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Tina Satter, 2019 Pew Fellow-in-Residence. Photo by Ryan Collerd.

Meet a Pew Fellow-in-Residence: Interview with Playwright and Director Tina Satter

Our “Pew Fellow of the Week” series focuses on the artistic lives of our Pew Fellows: their aspirations, influences, and creative challenges.

Based in New York, playwright and director Tina Satter is a Fellow-in-Residence who begins her one-year residency in Philadelphia in July 2021. She spoke to us about her plans for the residency, how her athletic career influenced her approach to theater, and how the pandemic may have given her more freedom in her practice. This interview was transcribed from an audio recording and edited for length and clarity.

Satter’s experimental theater productions reflect diverse textual, formal, and aesthetic influences to illuminate the stories of female and queer characters. As artistic director of Half Straddle, an Obie Award-winning theater company based in Brooklyn, Satter has created ten original full-length plays, which have toured nationally and internationally. Her most recent work, Is This A Room: Reality Winner Verbatim Transcription, earned a spot on The New York Times’ "Best Theater of 2019” list, has toured internationally, and will begin a run on Broadway later this year.


When you start a new piece or a project, where do you typically begin?

We often begin by trying to understand the ending of something. I’m pretty obsessed with getting down on the page what I’m making, what it will look like and what the language might be there, if there’s language, or what it might sound or feel like. That sometimes changes once the rest of the piece gets figured out. But usually, quite early on, this anchors me to understand what I’m working towards, sort of essentially. Even if that changes, whatever I had there is usually a helpful way to get going.

So that’s one answer, and then another one: it’s a small idea that I’m interested in, whether it’s how to figure out a relationship between two people, or if there’s a larger scenario that I’m interested in, like a tap dance classroom or a sports team. I then find a way into making the project around a larger idea.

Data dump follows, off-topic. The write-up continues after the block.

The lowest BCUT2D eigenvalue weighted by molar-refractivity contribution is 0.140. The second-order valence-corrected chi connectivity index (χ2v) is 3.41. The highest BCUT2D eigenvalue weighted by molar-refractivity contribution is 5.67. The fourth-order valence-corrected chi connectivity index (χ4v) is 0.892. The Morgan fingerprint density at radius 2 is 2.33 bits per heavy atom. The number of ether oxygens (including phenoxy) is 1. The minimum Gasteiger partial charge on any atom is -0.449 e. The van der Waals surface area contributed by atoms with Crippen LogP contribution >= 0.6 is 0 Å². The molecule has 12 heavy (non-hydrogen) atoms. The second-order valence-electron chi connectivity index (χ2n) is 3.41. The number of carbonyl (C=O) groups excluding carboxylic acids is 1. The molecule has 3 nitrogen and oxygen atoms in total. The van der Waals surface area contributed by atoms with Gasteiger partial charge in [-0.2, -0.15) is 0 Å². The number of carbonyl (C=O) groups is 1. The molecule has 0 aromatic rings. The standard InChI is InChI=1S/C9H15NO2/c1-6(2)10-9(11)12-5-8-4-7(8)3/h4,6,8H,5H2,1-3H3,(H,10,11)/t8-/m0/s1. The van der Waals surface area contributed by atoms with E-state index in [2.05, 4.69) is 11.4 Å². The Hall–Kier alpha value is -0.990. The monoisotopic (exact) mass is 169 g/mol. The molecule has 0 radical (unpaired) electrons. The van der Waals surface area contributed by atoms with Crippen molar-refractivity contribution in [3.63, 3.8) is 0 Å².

How has the pandemic changed the way you think about making theater work, and how do you expect your work might change moving forward?

It’s very logistical. I had work lined up in actual theaters and rehearsal rooms. That didn’t happen, and so I ended up just writing a lot more by myself at home. That’s always part of my practice. I write things, and then I get into a room with other people and rehearse and make them.

But the writing I was doing on projects this time, I just wrote them not knowing necessarily who would be in them or where they would happen. Normally, that’s a big part of my practice with theater work I make. I usually know the actors who are going to be in it and write to them, or I design roles for who those performance collaborators will be. And usually, at this point, I almost always know where a piece is going to first happen physically. That’s actually a big part of what I’ve made usually. It’s going to sit in this room. What does that mean? So, the biggest change is just sort of writing without knowing those elements, which is quite interesting and different.

For me to have written this way, where I’m writing something just to write a piece, not knowing who may perform roles, is so different that I think maybe I’ll have more freedom in my practice moving forward.


For whom do you make your work?

Really, it’s myself and the people who are going to be making it with me. The kind of work I make requires these other people to be in a very vulnerable and intimate process of live performance, so I think it then becomes about making it for and with them.

The audience is there because that’s how I can have live theater, and their energy is going to come to this piece. They will be there to watch something and give it their live heartbeat and brain wave energy in a room. That’s necessary for what I make when I make live performance. But I don’t really worry or think about them that much.

A friend and longtime collaborator, Jess Barbagallo, once called this out about me when I gave that kind of answer. He said, “I think it’s because you were an athlete on these sports teams.” When you’re on the field, you just think about the game you’re playing with your teammates. If you thought for a second, The person on the sideline might like when I do my pass this way, you’d be dead in the water. Me and my collaborators, what are we making on this stage here? That’s sort of the main concern.


What are you looking forward to most about your residency here in Philadelphia?